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A Leap into My Community!

During the conference call I asked Jensine's advice on moving forward with a million visions at the forefront of my mind. One of the things she said was to continue to bring the vision to the community and let them reflect back to me what the greatest need follow that and the strongest wavelength of the heart to direct the next few steps. Thank you for that answer!

My first foot forward tonight brought me to a LGBT drop-in center in Phoenix. The age group ranges from 14-24 and on any given night there are 25-35 youths present. The activities offered range from GED studying, drag shows, dance, sports, and community activism. So tonight, I was their guest speaker.

Someone told me earlier this week that if I felt restless about doing something, responding to someone, taking action - I should meditate on it. I have taken meditation workshops and taught them, so I know all about the power of sitting quietly and letting the mind weed itself out. I've been doing this a lot lately. With the workshop, I felt somewhat nervous at first about speaking to them. Then, I started to read Writing to Change the World the other day and began to re-affirm to myself the importance of individual voice and storytelling.

This morning I woke and within two hours I had climbed back into bed. My throat was aching and my muscles felt drained. My body needed a nap, I thought. What I really needed was to simply lay down and think slowly about the workshop. I ended up falling asleep and dreaming about embracing them, sharing my story with them, and teaching them about compassionate activism. When I woke up, I was smiley, bright, and felt so relaxed about going to the center.

When I walked in, I was immediately embraced. One young man asked me what my background was. He was checking my credentials. He wanted to know what I knew about gender. Another young man sat on the other side of me and told me about the infedility he experienced with his partner, how he had experienced women as well, but he didn't feel it was a choice to be gay and many people told him it was. Deep, brown eyes peered into me as though I had the answer and he did ask me, point blank, "Is it a choice for us to be gay?"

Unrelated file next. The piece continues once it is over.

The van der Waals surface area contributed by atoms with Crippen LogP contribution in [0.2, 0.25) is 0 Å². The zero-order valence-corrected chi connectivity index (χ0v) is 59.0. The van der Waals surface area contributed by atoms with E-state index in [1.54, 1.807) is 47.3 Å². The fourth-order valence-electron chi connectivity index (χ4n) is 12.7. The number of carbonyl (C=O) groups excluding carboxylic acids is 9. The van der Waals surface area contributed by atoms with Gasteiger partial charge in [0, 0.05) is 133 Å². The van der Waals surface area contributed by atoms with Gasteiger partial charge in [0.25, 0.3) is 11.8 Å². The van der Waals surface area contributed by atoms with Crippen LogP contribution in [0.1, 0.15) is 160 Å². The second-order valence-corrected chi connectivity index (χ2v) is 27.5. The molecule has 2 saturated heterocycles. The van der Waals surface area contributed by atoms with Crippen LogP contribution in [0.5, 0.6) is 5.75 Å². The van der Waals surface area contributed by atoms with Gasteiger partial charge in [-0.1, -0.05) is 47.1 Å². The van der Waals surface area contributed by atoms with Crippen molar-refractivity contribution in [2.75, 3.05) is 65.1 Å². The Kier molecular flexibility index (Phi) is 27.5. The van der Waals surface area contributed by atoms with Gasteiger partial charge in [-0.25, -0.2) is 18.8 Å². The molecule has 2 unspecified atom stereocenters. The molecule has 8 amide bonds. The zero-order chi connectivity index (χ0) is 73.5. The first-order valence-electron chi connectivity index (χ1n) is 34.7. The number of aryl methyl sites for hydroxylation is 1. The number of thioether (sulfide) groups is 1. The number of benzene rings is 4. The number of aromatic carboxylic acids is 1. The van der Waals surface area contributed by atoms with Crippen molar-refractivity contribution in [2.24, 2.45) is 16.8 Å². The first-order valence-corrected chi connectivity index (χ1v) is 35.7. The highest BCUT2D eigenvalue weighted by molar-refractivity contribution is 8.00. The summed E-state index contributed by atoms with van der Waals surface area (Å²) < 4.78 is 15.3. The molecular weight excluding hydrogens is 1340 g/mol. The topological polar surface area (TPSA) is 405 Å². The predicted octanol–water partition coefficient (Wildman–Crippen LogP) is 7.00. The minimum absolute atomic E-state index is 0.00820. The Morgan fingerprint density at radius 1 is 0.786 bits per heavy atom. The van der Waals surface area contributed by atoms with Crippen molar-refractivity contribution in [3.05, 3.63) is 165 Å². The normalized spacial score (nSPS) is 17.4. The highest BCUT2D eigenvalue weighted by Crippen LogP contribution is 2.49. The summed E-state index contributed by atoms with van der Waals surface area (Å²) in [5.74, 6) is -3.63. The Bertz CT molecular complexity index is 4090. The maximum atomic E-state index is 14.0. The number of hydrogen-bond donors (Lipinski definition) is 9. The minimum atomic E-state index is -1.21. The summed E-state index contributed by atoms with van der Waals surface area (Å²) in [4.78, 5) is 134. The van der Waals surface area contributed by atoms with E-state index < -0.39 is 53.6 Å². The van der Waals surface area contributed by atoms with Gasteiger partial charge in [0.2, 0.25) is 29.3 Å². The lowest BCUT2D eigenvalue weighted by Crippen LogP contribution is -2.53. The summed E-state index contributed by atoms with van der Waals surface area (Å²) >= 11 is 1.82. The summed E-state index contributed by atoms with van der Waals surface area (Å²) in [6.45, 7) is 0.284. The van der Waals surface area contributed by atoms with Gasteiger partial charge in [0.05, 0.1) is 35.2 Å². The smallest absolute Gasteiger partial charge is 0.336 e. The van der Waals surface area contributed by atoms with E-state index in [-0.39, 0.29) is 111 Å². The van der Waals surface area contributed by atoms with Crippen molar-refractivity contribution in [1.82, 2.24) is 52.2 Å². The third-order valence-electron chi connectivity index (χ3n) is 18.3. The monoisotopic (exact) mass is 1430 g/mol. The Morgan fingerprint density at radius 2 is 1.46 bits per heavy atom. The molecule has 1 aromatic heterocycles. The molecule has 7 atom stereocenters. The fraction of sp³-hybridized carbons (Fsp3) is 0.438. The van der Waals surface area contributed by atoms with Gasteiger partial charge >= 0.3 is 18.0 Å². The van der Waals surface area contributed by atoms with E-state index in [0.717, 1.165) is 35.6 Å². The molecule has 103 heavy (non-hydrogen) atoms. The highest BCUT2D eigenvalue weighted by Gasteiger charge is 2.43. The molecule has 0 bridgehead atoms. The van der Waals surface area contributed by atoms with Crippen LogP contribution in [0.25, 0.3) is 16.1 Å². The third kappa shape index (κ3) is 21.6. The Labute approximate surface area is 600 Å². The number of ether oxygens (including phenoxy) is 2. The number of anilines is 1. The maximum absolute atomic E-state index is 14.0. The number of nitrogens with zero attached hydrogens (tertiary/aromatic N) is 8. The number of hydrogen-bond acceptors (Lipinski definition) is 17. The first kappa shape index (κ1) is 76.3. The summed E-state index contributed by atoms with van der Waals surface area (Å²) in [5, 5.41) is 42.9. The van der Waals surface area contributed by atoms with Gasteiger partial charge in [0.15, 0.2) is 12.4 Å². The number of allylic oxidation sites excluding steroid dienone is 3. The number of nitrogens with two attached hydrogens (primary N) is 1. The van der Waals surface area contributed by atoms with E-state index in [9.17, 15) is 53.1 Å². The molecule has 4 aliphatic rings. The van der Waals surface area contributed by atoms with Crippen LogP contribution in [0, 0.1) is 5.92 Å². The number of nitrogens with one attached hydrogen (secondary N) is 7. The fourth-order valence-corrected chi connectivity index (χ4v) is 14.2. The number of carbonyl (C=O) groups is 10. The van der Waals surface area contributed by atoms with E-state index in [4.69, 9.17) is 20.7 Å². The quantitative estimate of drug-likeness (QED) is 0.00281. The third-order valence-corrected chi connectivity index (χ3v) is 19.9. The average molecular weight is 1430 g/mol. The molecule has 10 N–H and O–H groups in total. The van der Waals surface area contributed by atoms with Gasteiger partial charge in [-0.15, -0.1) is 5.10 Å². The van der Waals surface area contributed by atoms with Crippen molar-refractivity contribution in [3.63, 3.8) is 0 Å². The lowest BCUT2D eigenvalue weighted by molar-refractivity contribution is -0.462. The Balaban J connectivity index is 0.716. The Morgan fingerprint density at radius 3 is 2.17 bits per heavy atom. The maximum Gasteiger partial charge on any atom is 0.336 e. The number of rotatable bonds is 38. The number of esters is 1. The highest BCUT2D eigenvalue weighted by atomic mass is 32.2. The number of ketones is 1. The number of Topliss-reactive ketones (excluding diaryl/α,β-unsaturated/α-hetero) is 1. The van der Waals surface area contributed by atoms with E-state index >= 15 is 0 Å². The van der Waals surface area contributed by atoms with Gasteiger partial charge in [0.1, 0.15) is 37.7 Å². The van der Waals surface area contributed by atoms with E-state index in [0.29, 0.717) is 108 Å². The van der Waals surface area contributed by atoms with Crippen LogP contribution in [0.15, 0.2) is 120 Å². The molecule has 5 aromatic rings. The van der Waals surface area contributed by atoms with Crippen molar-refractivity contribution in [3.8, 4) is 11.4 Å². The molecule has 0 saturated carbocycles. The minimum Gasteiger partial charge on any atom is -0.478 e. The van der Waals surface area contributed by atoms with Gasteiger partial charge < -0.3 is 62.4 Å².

So I said, "You know...I think sexuality can be very fluid...and some of us know our whole lives who we may be inclined to fall in love with. I've known since I was six-years-old that I would be with women. It has never felt like a choice to me, it is something that was simply born inside of me. What we're really talking about is the conflict we face in society and from families - those who oppose us want to claim religion, those who support us may claim science, unconditional love, or understanding of sexuality." But I felt like he was asking permission to be confused...instead of judgment.

I opened by telling them about the losses I have experienced, the deaths of those who I have known after they came out within religious families, discrimination from religious communities. I told them that an active part of healing our community would come from understanding the roots of this discrimination. We have to understand what they are saying. When we do, the angry slurs and degrading comments have little weight, although they still hurt.

One girl said that last week she was followed down the street. She was wearing a gay camp shirt and a group of religious people followed her to remind her she was going to go to hell, she was sinful, she was against nature. She asked, "How do we stay silent when people are doing things like that to us? Even if we know they don't understand what they're saying, how do we not get angry?"